• Summons – a court order in the complaint that requires the defendant to appear in court on a specific day. This type of complaint is mailed to the defendant.

Indictments

Crimes that carry a potential life sentence, including certain murders and criminal sexual conduct, must be heard by the grand jury before being charged. The grand jury is an independent body of up to 23 randomly selected citizens from a cross-section of qualified county residents. If the grand jury determines there is probable cause to believe that the crime has been committed and that the defendant has committed it, the grand jury issues charges in a document called an indictment.

If the grand jury finds that there is not enough evidence to support criminal charges, then there is a “no bill.”

To protect the independence of the grand jury, court rules and state laws require that grand jury proceedings be kept confidential.

Arraignment (first appearance)

At a defendant’s first appearance in court, also called an arraignment, the defendant is informed of the charges and his or her rights, including the right to an attorney. If the defendant cannot afford to pay for an attorney, the court will appoint a public defender to represent the defendant. The defendant may enter a plea, usually “guilty” or “not guilty.”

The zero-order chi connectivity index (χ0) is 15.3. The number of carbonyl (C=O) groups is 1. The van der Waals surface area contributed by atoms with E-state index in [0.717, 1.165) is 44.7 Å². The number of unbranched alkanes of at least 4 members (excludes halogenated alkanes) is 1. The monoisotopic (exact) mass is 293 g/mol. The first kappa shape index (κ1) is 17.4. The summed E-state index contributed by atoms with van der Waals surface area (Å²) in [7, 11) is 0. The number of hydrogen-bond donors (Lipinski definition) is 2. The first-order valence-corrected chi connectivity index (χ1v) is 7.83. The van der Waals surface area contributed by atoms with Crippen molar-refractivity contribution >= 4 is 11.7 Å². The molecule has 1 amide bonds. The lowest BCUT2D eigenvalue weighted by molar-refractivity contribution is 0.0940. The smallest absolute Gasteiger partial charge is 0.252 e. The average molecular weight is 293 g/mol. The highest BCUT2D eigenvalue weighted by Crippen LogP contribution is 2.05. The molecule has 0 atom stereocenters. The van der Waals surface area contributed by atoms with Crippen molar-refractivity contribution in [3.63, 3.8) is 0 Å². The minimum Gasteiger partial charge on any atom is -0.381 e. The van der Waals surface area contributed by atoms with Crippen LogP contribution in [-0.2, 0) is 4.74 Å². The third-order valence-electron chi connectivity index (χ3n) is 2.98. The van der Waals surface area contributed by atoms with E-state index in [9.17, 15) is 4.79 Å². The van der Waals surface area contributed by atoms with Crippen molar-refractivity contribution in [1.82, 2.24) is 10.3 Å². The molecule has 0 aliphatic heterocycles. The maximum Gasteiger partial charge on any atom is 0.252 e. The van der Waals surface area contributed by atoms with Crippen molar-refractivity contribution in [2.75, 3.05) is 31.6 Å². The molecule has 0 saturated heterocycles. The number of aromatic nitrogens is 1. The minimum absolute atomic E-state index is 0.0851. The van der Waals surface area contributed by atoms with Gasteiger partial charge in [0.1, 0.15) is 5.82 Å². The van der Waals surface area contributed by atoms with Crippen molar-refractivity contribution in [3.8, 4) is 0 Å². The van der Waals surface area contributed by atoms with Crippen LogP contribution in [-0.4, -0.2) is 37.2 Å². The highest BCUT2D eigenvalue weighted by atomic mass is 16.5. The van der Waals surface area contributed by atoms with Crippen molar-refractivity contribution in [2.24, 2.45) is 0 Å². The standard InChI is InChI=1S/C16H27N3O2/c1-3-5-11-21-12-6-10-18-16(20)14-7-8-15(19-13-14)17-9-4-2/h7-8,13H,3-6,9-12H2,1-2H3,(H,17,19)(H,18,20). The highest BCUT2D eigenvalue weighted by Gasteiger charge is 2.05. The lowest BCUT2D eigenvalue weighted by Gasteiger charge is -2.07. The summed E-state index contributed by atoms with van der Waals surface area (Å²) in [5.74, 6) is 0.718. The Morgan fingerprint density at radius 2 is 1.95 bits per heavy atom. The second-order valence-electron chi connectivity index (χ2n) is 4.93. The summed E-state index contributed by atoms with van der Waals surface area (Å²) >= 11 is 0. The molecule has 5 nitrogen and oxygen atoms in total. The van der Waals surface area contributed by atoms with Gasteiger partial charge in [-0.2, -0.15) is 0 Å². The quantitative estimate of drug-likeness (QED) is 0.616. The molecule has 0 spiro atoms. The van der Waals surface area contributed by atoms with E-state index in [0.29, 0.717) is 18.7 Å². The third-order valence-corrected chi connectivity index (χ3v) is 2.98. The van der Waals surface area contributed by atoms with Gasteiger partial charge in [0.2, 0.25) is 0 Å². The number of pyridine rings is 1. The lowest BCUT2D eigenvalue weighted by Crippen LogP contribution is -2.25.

The judge also sets bail and conditions of release. Bail is money the defendant must pay to make sure they appear at trial. The judge decides if, and how much, bail is required. In setting bail the judge considers a number of factors including the seriousness of the charges, the defendant’s criminal history, and whether the defendant is likely to appear in court. In some cases, a defendant may be released without bail.

Conditions of release may include no contact with victims or witnesses, a geographic restriction, random drug testing or other conditions the judge considers appropriate. All defendants who are released are ordered to attend their court appearances and remain law abiding by not committing any new crimes.

Omnibus hearing (pre-trial conference)

At a pre-trial conference the prosecutor and defense attorney determine whether the case can be resolved without trial. There are several possible resolutions without a trial.

Resolutions without a trial:

  • Plead guilty as charged – defendant admits guilt to the charged offense. The case then moves on to sentencing.
  • Plead guilty to an amended charge – defendant admits guilt to a different charge than original. The case then moves on to sentencing.
  • Diversion – case is suspended while defendant participates in a diversion program. The case is dismissed if defendant successfully completes the program or returned to court if the defendant does not complete the program. This resolution is used for less serious crimes and allows the defendant to avoid a felony record.
  • Dismissal – case is dismissed and defendant goes free.

If the case does not resolve and is going to trial, the pre-trial hearing also addresses issues such as matters of evidence, constitutional issues, and other issues related to trial.

Trial